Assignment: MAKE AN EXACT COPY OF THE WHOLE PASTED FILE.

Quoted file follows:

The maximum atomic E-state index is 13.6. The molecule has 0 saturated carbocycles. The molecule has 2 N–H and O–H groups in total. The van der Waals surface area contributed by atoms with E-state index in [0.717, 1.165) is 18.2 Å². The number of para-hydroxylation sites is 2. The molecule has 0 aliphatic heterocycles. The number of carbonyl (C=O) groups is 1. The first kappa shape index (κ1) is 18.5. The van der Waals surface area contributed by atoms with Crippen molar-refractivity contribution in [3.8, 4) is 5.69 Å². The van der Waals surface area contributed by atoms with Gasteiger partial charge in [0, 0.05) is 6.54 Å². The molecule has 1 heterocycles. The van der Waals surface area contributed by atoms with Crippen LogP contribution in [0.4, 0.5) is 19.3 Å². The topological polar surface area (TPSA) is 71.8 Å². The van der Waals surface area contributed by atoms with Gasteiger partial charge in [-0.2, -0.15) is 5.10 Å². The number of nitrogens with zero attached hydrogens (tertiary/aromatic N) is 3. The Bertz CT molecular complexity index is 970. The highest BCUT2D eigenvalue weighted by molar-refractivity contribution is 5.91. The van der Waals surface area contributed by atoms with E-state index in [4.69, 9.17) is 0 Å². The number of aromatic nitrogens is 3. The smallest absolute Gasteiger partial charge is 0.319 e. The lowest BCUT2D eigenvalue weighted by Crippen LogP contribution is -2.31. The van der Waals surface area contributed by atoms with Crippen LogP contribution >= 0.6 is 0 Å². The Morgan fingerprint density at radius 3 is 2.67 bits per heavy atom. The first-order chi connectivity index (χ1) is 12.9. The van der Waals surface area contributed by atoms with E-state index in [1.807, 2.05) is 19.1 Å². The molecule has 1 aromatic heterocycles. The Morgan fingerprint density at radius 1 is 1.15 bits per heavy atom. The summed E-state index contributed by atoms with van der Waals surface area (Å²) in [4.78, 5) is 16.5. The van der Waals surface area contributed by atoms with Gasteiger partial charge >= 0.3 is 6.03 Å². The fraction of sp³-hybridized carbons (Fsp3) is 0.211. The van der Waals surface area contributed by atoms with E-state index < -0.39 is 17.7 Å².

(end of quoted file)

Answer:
The maximum atomic E-state index is 13.6. The molecule has 0 saturated carbocycles. The molecule has 2 N–H and O–H groups in total. The van der Waals surface area contributed by atoms with E-state index in [0.717, 1.165) is 18.2 Å². The number of para-hydroxylation sites is 2. The molecule has 0 aliphatic heterocycles. The number of carbonyl (C=O) groups is 1. The first kappa shape index (κ1) is 18.5. The van der Waals surface area contributed by atoms with Crippen molar-refractivity contribution in [3.8, 4) is 5.69 Å². The van der Waals surface area contributed by atoms with Gasteiger partial charge in [0, 0.05) is 6.54 Å². The molecule has 1 heterocycles. The van der Waals surface area contributed by atoms with Crippen LogP contribution in [0.4, 0.5) is 19.3 Å². The topological polar surface area (TPSA) is 71.8 Å². The van der Waals surface area contributed by atoms with Gasteiger partial charge in [-0.2, -0.15) is 5.10 Å². The number of nitrogens with zero attached hydrogens (tertiary/aromatic N) is 3. The Bertz CT molecular complexity index is 970. The highest BCUT2D eigenvalue weighted by molar-refractivity contribution is 5.91. The van der Waals surface area contributed by atoms with E-state index in [4.69, 9.17) is 0 Å². The number of aromatic nitrogens is 3. The smallest absolute Gasteiger partial charge is 0.319 e. The lowest BCUT2D eigenvalue weighted by Crippen LogP contribution is -2.31. The van der Waals surface area contributed by atoms with Crippen LogP contribution >= 0.6 is 0 Å². The Morgan fingerprint density at radius 3 is 2.67 bits per heavy atom. The first-order chi connectivity index (χ1) is 12.9. The van der Waals surface area contributed by atoms with E-state index in [1.807, 2.05) is 19.1 Å². The molecule has 1 aromatic heterocycles. The Morgan fingerprint density at radius 1 is 1.15 bits per heavy atom. The summed E-state index contributed by atoms with van der Waals surface area (Å²) in [4.78, 5) is 16.5. The van der Waals surface area contributed by atoms with Gasteiger partial charge >= 0.3 is 6.03 Å². The fraction of sp³-hybridized carbons (Fsp3) is 0.211. The van der Waals surface area contributed by atoms with E-state index < -0.39 is 17.7 Å².